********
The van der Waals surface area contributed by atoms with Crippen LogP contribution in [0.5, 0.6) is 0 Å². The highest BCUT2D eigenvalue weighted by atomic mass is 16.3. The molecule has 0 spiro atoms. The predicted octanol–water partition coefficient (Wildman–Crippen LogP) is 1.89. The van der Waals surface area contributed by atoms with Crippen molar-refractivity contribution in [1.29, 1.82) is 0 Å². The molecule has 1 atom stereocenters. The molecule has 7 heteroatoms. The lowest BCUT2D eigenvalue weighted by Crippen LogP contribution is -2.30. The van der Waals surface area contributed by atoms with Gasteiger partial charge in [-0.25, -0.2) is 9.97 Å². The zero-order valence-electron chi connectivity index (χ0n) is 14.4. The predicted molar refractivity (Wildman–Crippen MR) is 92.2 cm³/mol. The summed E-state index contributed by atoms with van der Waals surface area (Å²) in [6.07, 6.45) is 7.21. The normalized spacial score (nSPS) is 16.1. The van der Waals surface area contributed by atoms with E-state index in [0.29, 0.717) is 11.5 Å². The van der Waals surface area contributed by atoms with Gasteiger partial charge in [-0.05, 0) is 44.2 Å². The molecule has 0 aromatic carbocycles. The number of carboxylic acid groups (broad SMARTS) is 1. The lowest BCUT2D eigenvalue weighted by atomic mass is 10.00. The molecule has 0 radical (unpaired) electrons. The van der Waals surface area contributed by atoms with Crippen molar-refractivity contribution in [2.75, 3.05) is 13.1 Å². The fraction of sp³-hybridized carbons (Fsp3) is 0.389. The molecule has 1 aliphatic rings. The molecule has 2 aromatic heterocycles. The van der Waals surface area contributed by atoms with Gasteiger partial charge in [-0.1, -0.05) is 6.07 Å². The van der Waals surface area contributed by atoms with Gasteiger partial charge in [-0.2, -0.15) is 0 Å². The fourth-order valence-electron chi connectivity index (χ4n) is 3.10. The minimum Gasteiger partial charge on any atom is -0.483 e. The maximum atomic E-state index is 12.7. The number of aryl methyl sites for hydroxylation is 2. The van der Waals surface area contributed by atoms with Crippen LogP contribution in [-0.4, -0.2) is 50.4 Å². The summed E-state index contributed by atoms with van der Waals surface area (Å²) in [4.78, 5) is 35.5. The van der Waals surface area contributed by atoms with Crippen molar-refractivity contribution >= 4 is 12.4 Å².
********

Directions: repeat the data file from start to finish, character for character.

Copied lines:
The van der Waals surface area contributed by atoms with Crippen LogP contribution in [0.5, 0.6) is 0 Å². The highest BCUT2D eigenvalue weighted by atomic mass is 16.3. The molecule has 0 spiro atoms. The predicted octanol–water partition coefficient (Wildman–Crippen LogP) is 1.89. The van der Waals surface area contributed by atoms with Crippen molar-refractivity contribution in [1.29, 1.82) is 0 Å². The molecule has 1 atom stereocenters. The molecule has 7 heteroatoms. The lowest BCUT2D eigenvalue weighted by Crippen LogP contribution is -2.30. The van der Waals surface area contributed by atoms with Gasteiger partial charge in [-0.25, -0.2) is 9.97 Å². The zero-order valence-electron chi connectivity index (χ0n) is 14.4. The predicted molar refractivity (Wildman–Crippen MR) is 92.2 cm³/mol. The summed E-state index contributed by atoms with van der Waals surface area (Å²) in [6.07, 6.45) is 7.21. The normalized spacial score (nSPS) is 16.1. The van der Waals surface area contributed by atoms with E-state index in [0.29, 0.717) is 11.5 Å². The van der Waals surface area contributed by atoms with Gasteiger partial charge in [-0.05, 0) is 44.2 Å². The molecule has 0 aromatic carbocycles. The number of carboxylic acid groups (broad SMARTS) is 1. The lowest BCUT2D eigenvalue weighted by atomic mass is 10.00. The molecule has 0 radical (unpaired) electrons. The van der Waals surface area contributed by atoms with Crippen molar-refractivity contribution in [2.75, 3.05) is 13.1 Å². The fraction of sp³-hybridized carbons (Fsp3) is 0.389. The molecule has 1 aliphatic rings. The molecule has 2 aromatic heterocycles. The van der Waals surface area contributed by atoms with Gasteiger partial charge in [-0.1, -0.05) is 6.07 Å². The van der Waals surface area contributed by atoms with Gasteiger partial charge in [-0.2, -0.15) is 0 Å². The fourth-order valence-electron chi connectivity index (χ4n) is 3.10. The minimum Gasteiger partial charge on any atom is -0.483 e. The maximum atomic E-state index is 12.7. The number of aryl methyl sites for hydroxylation is 2. The van der Waals surface area contributed by atoms with Crippen LogP contribution in [-0.4, -0.2) is 50.4 Å². The summed E-state index contributed by atoms with van der Waals surface area (Å²) in [4.78, 5) is 35.5. The van der Waals surface area contributed by atoms with Crippen molar-refractivity contribution >= 4 is 12.4 Å².